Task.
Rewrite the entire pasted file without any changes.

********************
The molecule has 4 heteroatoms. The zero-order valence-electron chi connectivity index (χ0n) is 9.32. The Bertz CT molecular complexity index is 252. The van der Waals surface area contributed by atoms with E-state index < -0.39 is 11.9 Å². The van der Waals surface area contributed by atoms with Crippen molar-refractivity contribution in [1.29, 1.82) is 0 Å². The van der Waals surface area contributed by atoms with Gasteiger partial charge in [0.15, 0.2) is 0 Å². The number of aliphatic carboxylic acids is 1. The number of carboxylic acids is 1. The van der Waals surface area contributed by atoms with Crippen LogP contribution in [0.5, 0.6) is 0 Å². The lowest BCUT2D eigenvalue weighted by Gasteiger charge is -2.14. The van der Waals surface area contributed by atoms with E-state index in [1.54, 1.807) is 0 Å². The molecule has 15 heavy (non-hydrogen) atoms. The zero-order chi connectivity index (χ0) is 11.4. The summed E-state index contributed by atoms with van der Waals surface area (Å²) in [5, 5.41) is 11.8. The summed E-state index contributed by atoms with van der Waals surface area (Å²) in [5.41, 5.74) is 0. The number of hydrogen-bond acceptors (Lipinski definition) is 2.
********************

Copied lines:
The molecule has 4 heteroatoms. The zero-order valence-electron chi connectivity index (χ0n) is 9.32. The Bertz CT molecular complexity index is 252. The van der Waals surface area contributed by atoms with E-state index < -0.39 is 11.9 Å². The van der Waals surface area contributed by atoms with Crippen molar-refractivity contribution in [1.29, 1.82) is 0 Å². The van der Waals surface area contributed by atoms with Gasteiger partial charge in [0.15, 0.2) is 0 Å². The number of aliphatic carboxylic acids is 1. The number of carboxylic acids is 1. The van der Waals surface area contributed by atoms with Crippen LogP contribution in [0.5, 0.6) is 0 Å². The lowest BCUT2D eigenvalue weighted by Gasteiger charge is -2.14. The van der Waals surface area contributed by atoms with E-state index in [1.54, 1.807) is 0 Å². The molecule has 15 heavy (non-hydrogen) atoms. The zero-order chi connectivity index (χ0) is 11.4. The summed E-state index contributed by atoms with van der Waals surface area (Å²) in [5, 5.41) is 11.8. The summed E-state index contributed by atoms with van der Waals surface area (Å²) in [5.41, 5.74) is 0. The number of hydrogen-bond acceptors (Lipinski definition) is 2.